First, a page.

So which of the three characters are you most like? Some will say, “There was a time when I was far from God and then I repented and was brought back to Him” so I am like the Prodigal Son. All of us, however, in some ways, turn away from God, take our inheritance and want to run away to be free at times. If we have a strong faith and a close connection to Christ’s Church, we don’t get too far before we are brought to repentance, but this is a daily occurrence for many of us. We have to turn back to God, asking for forgiveness to start over. This is something that people outside the Church find very hard to understand, the idea that we are constantly starting over. It seems like we should be progressing toward the goal and making real progress. But that is not how the Christian life works in this world. We do make some progress, but it is not the sort of progress that means we cease to be sinners. It just means that we learn to trust in Jesus more fully and turn to Him more readily.
Many of us will identify with the elder brother, particularly those of us who have spent our lives in the Church, living upright lives and feeling like we always come in last. We often find it very hard to forgive those who behave foolishly and squander the good things bestowed upon them. The “elder brother syndrome” is really common among good people, and this is not a new thing at all. The Psalmist speaks of this: Psalms 73:3 For I was envious at the foolish, when I saw the prosperity of the wicked. But God provides for each of us even as He provides for them, and it is God that has much more to forgive, far more than we possibly could.
In telling this parable, Jesus is not telling an interesting story about some folks He knew in His home town. Rather, He is telling us about the nature of God the Father, about the way He deals with sinful people. Jesus is telling us that God does not react to sinful people at all like we as ordinary humans probably would react. The human father might react in several different ways, ranging from frosty rejection of the returned son, to partial acceptance by allowing him to return as a servant, to full acceptance as a son. Jesus is telling us that the reaction of God the Father toward a penitent sinner is one of full and joyful acceptance. God does not say to the returning sinner, “Well, you have to prove yourself,” or “You are second class member of My Family.” No, the Father welcomes completely all who truly come to Him through His Son, Jesus Christ, our Lord. There is no partial salvation, no limited grace. God is so very different from a human father!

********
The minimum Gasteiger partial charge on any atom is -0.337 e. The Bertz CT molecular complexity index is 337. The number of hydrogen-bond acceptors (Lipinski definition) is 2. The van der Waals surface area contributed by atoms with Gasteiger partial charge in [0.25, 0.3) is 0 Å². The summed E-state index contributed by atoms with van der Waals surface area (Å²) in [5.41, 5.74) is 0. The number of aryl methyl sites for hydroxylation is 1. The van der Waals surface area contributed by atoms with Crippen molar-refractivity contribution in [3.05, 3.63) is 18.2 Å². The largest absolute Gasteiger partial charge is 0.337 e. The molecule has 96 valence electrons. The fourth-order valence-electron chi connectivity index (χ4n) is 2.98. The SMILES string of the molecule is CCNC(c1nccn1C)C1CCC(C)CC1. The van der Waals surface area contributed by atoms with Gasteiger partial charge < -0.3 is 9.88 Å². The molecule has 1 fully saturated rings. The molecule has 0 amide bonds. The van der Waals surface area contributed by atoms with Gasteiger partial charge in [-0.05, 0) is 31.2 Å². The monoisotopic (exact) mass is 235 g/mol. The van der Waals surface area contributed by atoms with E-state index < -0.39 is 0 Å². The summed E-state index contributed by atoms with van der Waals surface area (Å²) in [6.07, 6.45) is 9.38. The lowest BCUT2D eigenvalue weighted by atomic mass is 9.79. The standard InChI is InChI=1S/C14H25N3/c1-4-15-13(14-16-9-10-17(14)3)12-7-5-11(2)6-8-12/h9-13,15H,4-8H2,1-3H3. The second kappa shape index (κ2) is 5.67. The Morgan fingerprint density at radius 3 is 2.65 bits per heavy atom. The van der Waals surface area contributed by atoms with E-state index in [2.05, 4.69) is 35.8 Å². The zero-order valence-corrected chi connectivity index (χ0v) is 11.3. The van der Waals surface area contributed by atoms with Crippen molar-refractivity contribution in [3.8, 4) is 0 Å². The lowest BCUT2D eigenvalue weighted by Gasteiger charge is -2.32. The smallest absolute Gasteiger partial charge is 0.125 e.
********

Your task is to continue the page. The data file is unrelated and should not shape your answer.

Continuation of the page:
Jesus was quick to forgive. God our Father is also quick to forgive. For us, you and me, forgiveness is often much more difficult and slow in coming. We are called to be more like Christ daily, to forgive quickly, to be ready to start anew. This is our role as the Church, to offer new beginnings. I hasten to add that they must be truly new beginnings, not simply the continuation of the same old evils, and this is where the Christian Church is often accused of weakening society. We must offer new beginnings in the right way, not in the old way. There is the difference. The father did not continue things as they were, but rather he offered the younger son a new beginning in the right way, as a son in the house. He did not send money to let the younger son continue his dissolute life in the far country, he did not tell him to remain with the pigs, but rather he began anew with his son as soon as he saw him. This is the model for each of us to follow, hard though it may be.
Let us pray again the Collect for the Day:
Grant to us, Lord, we beseech thee, the spirit to think and do always such things as are right; that we, who cannot do any thing that is good without thee; may by thee be enabled to live according to thy will; through Jesus Christ our Lord. Amen.
+ In the Name of the Father, and of the Son, and of the Holy Ghost. Amen.